The United States Commodity Futures Trading Commission (CFTC) filed a complaint against former CEO of Voyager Digital, Stephen Ehrlich, alleging that the ex-chief committed fraud and failed to register the bankrupt crypto lender with the agency.
In a related development, another US regulatory body, the Federal Trade Commission (FTC), announced that it reached a settlement with Voyager Digital.
CFTC’s Charges Against Stephen Ehrlich
The CFTC announced the lawsuit in a press release published on Tuesday (Oct. 12, 2023). According to the regulator, Ehrlich and Voyager Digital defrauded customers by falsely promoting the crypto asset platform as a trustworthy one and a “safe haven” for users to purchase and store assets. Also, the CEO and the company promised customers as high as 12%.
The misleading representation of Voyager Digital as a safe platform, coupled with the promise of high-yield returns, encouraged customers to deposit cryptocurrency assets worth over $2 billion on Voyager. However, Ehrlich and Voyager Digital loaned customers’ assets to third-party entities deemed to have a high risk of generating income for the returns.
According to the CFTC statement, one of such third-party companies, which the regulator referred to as “Firm A,” defaulted in its repayment, causing Voyager Digital’s liquidity crisis. Amid Voyager’s failing financial health, Ehrlich still assured customers that funds were safe until the crypto lender filed for Chapter 11 bankruptcy in July 2022 while owing users over $1.7 billion.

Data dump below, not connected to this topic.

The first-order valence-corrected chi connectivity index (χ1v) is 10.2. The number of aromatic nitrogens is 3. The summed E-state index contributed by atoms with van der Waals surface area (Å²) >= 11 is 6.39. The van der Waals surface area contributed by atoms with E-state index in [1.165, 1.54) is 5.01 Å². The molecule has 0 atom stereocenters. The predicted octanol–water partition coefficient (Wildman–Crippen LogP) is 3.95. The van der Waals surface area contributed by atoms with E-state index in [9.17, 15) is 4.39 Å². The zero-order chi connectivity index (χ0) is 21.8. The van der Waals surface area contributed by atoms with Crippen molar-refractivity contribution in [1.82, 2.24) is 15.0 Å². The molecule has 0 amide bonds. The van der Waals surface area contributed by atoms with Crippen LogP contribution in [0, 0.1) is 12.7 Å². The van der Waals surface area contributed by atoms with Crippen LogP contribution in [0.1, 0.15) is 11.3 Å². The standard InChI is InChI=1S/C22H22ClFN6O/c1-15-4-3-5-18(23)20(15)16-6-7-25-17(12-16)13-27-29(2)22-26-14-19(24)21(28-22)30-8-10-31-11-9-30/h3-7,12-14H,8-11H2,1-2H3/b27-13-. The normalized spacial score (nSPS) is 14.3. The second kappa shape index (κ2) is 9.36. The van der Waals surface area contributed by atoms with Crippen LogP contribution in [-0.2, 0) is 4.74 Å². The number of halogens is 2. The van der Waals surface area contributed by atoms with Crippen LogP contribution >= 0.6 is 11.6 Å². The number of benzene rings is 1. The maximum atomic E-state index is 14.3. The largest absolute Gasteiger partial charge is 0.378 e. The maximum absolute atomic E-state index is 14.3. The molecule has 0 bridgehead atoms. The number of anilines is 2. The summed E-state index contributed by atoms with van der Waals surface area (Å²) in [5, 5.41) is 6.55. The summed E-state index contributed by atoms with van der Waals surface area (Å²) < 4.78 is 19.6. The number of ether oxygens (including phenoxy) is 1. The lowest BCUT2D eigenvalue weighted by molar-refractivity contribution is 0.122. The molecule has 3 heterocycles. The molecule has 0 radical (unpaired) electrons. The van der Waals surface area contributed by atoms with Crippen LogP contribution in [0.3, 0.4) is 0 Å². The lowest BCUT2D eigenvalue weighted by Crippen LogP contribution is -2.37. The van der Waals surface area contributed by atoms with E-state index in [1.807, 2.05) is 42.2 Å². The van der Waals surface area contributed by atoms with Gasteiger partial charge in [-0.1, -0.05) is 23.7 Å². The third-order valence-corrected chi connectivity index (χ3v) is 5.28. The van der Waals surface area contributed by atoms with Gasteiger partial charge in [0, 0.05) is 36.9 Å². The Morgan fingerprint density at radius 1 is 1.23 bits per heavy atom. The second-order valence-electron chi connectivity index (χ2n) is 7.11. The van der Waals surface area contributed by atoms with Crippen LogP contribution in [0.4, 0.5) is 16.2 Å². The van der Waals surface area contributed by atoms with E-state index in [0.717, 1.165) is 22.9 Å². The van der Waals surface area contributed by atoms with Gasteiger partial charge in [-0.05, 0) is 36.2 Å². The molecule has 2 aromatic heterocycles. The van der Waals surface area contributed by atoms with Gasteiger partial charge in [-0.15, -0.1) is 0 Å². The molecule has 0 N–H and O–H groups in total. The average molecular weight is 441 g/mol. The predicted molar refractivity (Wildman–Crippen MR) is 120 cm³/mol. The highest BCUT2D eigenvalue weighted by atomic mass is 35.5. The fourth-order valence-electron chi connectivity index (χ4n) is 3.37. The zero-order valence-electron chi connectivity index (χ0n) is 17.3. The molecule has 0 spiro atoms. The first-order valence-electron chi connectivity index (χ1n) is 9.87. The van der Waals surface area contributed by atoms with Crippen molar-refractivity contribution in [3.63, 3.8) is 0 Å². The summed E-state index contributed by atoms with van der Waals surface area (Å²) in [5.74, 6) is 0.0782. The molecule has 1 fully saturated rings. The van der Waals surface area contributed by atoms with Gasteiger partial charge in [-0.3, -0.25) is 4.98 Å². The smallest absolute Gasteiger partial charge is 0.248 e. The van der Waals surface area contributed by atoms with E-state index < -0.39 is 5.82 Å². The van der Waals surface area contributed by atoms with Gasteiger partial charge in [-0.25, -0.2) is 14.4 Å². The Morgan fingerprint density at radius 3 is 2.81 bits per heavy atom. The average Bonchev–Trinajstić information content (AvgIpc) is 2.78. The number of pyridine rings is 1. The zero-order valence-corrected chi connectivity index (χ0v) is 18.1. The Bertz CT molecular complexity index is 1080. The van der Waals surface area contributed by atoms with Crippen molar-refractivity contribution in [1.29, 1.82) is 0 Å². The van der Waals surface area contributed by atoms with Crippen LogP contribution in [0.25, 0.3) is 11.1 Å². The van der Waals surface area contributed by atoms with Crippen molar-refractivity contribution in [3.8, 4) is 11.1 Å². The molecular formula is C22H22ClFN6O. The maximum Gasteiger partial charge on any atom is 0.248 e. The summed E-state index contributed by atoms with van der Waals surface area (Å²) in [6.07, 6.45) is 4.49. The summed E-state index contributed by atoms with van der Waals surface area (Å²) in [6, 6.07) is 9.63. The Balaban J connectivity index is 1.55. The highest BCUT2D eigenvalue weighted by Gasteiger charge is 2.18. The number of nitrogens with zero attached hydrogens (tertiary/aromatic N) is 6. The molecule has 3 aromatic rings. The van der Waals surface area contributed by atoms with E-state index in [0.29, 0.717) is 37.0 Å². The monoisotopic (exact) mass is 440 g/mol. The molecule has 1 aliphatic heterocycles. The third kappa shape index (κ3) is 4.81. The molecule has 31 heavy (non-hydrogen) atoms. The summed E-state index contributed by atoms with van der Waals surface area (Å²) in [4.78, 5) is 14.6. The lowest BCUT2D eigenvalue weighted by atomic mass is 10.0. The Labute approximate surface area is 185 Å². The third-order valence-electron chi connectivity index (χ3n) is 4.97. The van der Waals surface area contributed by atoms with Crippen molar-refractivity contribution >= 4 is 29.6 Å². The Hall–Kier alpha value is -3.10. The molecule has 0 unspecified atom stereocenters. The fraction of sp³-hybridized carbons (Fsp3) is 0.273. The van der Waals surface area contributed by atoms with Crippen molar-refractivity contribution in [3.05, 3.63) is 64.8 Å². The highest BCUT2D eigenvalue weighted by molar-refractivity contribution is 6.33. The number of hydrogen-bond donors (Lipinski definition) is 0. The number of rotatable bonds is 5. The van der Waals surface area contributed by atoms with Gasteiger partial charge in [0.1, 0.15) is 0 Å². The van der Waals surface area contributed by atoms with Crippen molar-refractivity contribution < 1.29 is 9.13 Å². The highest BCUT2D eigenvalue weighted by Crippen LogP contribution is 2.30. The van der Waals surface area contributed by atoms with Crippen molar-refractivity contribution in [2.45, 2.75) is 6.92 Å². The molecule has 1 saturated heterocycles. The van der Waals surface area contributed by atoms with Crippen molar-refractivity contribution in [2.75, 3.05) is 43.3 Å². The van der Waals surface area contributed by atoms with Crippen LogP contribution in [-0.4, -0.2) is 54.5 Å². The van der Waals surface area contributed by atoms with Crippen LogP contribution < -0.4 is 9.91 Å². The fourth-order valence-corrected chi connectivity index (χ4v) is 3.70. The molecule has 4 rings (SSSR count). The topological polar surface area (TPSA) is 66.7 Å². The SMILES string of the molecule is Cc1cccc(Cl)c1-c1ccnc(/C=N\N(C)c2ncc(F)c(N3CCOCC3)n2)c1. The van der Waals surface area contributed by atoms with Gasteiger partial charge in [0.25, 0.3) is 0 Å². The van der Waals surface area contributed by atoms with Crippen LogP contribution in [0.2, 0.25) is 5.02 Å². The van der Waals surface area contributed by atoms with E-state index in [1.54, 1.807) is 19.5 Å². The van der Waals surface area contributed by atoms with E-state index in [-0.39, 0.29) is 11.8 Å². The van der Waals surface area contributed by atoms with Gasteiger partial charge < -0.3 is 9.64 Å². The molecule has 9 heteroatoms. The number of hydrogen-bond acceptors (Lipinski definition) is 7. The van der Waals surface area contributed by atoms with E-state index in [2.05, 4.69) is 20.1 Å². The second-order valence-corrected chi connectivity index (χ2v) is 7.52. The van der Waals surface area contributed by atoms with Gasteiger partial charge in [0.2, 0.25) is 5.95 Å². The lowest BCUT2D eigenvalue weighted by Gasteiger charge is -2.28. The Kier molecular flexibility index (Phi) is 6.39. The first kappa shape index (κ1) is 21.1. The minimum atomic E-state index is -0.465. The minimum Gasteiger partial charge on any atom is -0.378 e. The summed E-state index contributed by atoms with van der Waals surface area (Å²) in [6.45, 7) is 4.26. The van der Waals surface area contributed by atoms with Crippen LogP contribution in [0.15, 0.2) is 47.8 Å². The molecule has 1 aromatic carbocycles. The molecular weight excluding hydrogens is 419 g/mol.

Commenting on the lawsuit, CFTC’s Director of Enforcement, Ian McGinley, said:
“While representing they would treat customers’ digital asset commodities safely and responsibly, behind the scenes, they took shockingly reckless risks with their customers’ assets, leading to Voyager’s bankruptcy and huge customer losses. When their business began to collapse, they continued lying to their customers, concealing Voyager’s true financial health. Amplifying their fraud, Ehrlich and Voyager broke their trust with customers while acting in capacities that required CFTC registration, which they failed to obtain.”
Meanwhile, the regulatory agency is seeking civil monetary penalties, disgorgement, and restitution, along with permanent bans on trading and registration.
FTC’s Settlement With Voyager Includes $1.65 Billion Fine
The FTC is also suing Ehrlich in a parallel action for misleading customers with the statement that their deposited funds were insured by the Federal Deposit Insurance Corporation (FDIC), which was false.
As stated by the FTC in its complaint, the FDIC insurance did not cover cryptocurrency assets. In July 2022, the FDIC and the Federal Reserve issued a joint letter asking Voyager to correct its “false and misleading” statement about customer deposit insurance.
Meanwhile, the FTC reached a proposed settlement deal with Voyager and affiliated entities, which includes a payment of $1.65 billion. The agency also permanently prohibited the companies from handling customer funds.
Ehrlich, on the other hand, has not agreed to a settlement with the FTC, with the regulator stating that it would proceed in its case against the former Voyager CEO in a federal court.
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